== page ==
Wishing is a tool like any other. Misuse it and you might get hurt — but applying it correctly might fix what’s broken.
For instance, if wishes have deadlines, that’s a demand — it’s better to be a bit more open-ended. Because access to information is limited, assume that some wishes shouldn’t come true, assume that the wish-fulfiller knows best. Also realize that other people’s wishes have a right to their own fulfillment.
Remember that wishes are a means of instilling hope and fostering anticipation — these are positive feelings — so in a sense, actual fulfillment is not necessary. Fulfillment ultimately means a wish is over, only to be replaced with a new one. Wishing is a lighthearted practice, not an obsession with outcomes.
Critics of wishing are the ones often obsessed with outcomes, yet many wishers simply use the process as a form of daydreaming. It’s a mistake to assume that a lack of fulfillment means wishing has no beneficial purpose. The generation of positive feelings is a good thing. Instead of focusing on the grey clouds above, it’s often better to visualize the sun and blue sky that’s hiding behind.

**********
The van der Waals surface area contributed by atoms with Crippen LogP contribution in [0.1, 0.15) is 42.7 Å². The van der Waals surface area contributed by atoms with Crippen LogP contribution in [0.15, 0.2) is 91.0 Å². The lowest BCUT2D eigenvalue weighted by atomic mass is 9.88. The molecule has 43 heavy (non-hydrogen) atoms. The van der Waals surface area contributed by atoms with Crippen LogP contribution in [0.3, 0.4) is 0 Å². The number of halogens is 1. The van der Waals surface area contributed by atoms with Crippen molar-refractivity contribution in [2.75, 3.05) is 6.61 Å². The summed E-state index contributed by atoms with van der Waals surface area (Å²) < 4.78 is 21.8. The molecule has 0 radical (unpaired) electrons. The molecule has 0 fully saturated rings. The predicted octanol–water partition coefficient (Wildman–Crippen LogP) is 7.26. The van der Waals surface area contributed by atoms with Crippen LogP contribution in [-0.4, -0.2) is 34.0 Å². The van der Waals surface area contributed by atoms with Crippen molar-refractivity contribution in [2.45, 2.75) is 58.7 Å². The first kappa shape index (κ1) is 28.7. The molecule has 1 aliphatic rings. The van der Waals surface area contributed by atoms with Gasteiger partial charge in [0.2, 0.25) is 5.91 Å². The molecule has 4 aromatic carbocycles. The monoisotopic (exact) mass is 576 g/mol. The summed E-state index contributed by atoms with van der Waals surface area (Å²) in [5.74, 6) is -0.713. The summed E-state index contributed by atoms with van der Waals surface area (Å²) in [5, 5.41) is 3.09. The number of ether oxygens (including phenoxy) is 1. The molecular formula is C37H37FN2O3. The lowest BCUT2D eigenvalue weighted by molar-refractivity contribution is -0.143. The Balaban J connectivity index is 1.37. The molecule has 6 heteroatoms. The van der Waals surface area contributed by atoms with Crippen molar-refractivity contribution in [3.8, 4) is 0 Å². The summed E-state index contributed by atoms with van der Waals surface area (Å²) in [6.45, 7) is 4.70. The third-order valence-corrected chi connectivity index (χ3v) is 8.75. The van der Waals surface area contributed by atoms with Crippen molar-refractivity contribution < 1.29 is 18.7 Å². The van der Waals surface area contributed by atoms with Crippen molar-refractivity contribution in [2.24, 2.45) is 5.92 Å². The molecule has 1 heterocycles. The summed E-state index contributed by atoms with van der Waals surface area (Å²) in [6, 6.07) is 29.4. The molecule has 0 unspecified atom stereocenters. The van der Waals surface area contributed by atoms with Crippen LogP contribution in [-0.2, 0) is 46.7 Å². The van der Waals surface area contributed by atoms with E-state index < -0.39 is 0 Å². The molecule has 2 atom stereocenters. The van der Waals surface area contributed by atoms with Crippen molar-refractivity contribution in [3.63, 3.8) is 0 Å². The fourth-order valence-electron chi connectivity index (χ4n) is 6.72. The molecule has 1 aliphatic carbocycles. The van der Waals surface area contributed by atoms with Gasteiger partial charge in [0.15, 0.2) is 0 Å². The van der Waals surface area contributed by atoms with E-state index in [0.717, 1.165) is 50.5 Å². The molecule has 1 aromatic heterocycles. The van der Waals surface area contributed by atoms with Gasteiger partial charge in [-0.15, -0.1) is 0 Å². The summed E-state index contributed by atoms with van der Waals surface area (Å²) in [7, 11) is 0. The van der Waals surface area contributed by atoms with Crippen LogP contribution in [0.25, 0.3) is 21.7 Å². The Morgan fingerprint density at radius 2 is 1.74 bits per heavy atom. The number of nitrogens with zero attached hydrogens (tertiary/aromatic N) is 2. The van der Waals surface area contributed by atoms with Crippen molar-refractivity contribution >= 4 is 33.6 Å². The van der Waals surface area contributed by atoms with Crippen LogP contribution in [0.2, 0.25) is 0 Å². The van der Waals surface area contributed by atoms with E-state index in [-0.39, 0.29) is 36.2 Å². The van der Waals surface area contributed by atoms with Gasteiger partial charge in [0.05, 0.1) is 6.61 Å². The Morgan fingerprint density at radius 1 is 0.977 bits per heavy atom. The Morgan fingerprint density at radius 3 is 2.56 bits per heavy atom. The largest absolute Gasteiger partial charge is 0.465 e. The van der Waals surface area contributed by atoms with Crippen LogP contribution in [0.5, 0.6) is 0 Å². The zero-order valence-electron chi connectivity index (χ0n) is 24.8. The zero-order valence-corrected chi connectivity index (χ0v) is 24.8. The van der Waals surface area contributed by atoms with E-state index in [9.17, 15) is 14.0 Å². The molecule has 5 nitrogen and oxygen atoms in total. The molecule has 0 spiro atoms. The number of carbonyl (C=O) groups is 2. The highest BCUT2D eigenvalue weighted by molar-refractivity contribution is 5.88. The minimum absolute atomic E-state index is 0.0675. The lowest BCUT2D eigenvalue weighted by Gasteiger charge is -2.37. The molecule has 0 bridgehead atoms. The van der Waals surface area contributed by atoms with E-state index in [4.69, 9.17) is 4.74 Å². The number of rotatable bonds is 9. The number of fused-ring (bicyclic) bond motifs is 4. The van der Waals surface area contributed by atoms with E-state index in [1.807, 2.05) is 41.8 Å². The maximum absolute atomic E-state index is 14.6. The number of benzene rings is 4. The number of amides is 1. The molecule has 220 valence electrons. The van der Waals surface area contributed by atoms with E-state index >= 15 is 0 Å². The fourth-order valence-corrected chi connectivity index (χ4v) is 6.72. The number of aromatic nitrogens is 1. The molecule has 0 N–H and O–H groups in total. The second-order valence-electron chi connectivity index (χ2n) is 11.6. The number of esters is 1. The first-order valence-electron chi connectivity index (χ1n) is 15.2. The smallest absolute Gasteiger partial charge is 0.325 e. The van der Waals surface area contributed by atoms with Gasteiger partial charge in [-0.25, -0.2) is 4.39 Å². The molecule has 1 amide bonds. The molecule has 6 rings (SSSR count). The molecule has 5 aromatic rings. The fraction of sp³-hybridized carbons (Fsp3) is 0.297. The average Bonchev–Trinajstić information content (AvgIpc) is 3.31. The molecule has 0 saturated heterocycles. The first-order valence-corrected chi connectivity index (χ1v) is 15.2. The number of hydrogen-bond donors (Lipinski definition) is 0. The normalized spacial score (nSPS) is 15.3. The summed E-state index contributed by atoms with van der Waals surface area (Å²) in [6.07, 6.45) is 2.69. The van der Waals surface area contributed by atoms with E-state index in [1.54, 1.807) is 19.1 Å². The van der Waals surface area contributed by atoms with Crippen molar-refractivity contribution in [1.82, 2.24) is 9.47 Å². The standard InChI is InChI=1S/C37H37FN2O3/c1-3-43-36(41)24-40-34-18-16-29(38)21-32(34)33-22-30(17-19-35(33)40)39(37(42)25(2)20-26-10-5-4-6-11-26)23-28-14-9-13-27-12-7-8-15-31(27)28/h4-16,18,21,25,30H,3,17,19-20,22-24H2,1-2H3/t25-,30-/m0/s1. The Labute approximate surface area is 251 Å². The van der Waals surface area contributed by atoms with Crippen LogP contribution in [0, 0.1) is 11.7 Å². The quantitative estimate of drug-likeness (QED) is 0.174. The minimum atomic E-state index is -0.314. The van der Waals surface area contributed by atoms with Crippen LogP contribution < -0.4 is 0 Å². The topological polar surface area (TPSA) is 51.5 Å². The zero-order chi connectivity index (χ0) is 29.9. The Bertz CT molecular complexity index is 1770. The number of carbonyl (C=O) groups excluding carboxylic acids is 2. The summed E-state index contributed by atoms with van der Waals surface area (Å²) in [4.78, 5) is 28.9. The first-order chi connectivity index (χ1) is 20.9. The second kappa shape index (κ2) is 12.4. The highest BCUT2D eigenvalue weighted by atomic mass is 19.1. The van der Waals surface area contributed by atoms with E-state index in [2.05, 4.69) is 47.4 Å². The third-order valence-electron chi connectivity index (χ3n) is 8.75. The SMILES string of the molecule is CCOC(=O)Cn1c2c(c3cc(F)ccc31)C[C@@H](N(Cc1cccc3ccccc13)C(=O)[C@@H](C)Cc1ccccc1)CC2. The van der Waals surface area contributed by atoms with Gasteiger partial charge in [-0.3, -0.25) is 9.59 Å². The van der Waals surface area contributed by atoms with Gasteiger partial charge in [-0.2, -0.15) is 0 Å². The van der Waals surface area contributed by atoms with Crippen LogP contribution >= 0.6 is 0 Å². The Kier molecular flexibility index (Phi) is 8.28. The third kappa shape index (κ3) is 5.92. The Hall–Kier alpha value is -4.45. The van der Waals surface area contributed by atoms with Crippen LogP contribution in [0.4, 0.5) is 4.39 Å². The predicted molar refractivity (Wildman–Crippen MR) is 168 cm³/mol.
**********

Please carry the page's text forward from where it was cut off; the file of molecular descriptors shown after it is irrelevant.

Critics sometimes say that wishing causes wishers to focus on the scarcity of their situation — but the reverse is true. Why limit goals to whatever lies within the immediate view. Thinking about what could be, rather than what currently is, is expansive. A wish is simply a goal that lacks an obvious path of attainment.
Just because the route is currently unknown, doesn’t mean the destination can never be reached. In the meantime, why not mentally prepare to get there. Why not try-on the outcome within the imagination. Using creativity to paint pleasant scenes within the imagination is a good thing.